- Early College Programs, UW-Green Bay.
Early College Programs stemmed from the desire to implement programs that could address the opportunity gap in Wisconsin. The programs can be divided into three categories: 1) Rising Phoenix, 2) Dual Enrollment Services, and 3) GEAR UP Services. They focus on providing high-quality and equitable access to higher education for high school students and some middle school students throughout Wisconsin. UW-Green Bay advocated thinking creatively and strategically about student engagement and support to ensure student retention and success. Staff collaborate and consult with high school administrators, counselors, and others to tailor program offerings and student support to address needs. Rising Phoenix is a signature dual enrollment program targeting underrepresented high school students, such as first-generation, racial/ethnic minorities, and/or low-income students. It has grown from serving 25 to 410 students since its start four years ago, representing 1,540 percent growth. Dual Enrollment Services, including College Credit in High School, Early College Credit Program, and the Dual Enrollment Access Academy, serve over 3,400 high school students each year, building partnerships with over 80 schools. GEAR UP, which stands for Gaining Early Awareness and Readiness for Undergraduate Programs, is a seven-year, $35-million grant received in collaboration with the Department of Public Instruction. This program works to close opportunity gaps in higher education by focusing on support and skill development for first-generation and low-income sixth through twelfth graders. Taken together, UW-Green Bay’s Early College Programs help students see higher education as a next step for those who may not have considered it previously. Download a high-resolution photo of Early College Programs: Pictured are students from the Rising Phoenix program who received their Associate Degree at the UW-Green Bay Commencement ceremonies in May 2023. (Photo by UW-Green Bay)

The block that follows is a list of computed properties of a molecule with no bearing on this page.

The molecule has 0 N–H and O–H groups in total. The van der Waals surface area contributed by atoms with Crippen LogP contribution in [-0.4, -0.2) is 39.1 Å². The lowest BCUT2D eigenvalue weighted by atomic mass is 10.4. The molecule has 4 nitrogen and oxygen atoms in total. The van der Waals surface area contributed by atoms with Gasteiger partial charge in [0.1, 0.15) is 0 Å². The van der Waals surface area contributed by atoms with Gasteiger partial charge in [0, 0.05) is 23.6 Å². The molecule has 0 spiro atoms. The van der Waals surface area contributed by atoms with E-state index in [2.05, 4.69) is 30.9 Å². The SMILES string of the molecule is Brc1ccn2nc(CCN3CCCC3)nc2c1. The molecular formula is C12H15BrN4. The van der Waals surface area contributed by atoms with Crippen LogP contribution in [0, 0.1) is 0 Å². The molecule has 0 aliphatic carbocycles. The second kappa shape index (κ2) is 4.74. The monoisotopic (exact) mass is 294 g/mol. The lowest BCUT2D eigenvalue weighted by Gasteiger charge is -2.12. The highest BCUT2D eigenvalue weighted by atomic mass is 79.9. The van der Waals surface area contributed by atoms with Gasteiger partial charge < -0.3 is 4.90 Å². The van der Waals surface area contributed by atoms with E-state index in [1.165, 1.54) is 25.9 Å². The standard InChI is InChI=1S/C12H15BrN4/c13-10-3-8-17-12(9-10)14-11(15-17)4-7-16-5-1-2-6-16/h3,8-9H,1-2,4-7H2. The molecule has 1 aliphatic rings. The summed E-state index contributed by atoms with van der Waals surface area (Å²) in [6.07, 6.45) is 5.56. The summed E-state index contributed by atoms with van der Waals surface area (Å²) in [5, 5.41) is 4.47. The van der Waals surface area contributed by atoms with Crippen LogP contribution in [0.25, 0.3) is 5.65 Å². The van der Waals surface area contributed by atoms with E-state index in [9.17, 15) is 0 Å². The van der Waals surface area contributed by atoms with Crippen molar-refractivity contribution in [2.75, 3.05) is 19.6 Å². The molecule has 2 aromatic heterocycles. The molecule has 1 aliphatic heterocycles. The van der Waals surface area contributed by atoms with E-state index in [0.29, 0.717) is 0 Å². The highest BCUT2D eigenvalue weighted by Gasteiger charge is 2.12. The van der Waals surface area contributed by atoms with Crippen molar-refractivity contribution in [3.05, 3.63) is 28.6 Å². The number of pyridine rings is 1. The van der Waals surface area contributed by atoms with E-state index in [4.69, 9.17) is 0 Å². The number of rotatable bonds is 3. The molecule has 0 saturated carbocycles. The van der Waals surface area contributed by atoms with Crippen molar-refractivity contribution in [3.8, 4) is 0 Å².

Other members of the Academic Staff Excellence Awards selection committee included Regent Robert Atwell, Regent Rodney Pasch, and Regent Joan Prince.
The committee also recognizes the important contributions of this year’s other nominees:
Individual nominees included Scott Berg, UW-Green Bay; Dawn Hays, UW-La Crosse; Kurt Leibold, UW Oshkosh; Craig Becker, UW-Parkside; Teresa Miller, UW-Platteville; Laurie Petri, UW-Stevens Point; Angela Ruppe, UW-Stout; and Trish Allen, UW-Superior.
Program nominees included UW-La Crosse’s Academic Advising Center and Career Services Office; UW-Madison’s UniverCity Alliance; UW Oshkosh’s Cooperative Academic Partnership Program; UW-River Falls’ Laboratory Farm; UW-Stevens Point’s Upward Bound; and UW-Stout’s Instructional Resources Service.
The University of Wisconsin System serves approximately 161,000 students. Awarding nearly 37,000 degrees annually, the UW System is Wisconsin’s talent pipeline, putting graduates in position to increase their earning power, contribute to their communities, and make Wisconsin a better place to live. Nearly 90 percent of in-state UW System graduates stay in Wisconsin five years after earning a degree – with a median salary of more than $66,000. The UW System provides a 23:1 return on state investment. UW System universities also contribute to the richness of Wisconsin’s culture and economy with groundbreaking research, new companies and patents, and boundless creative intellectual energy.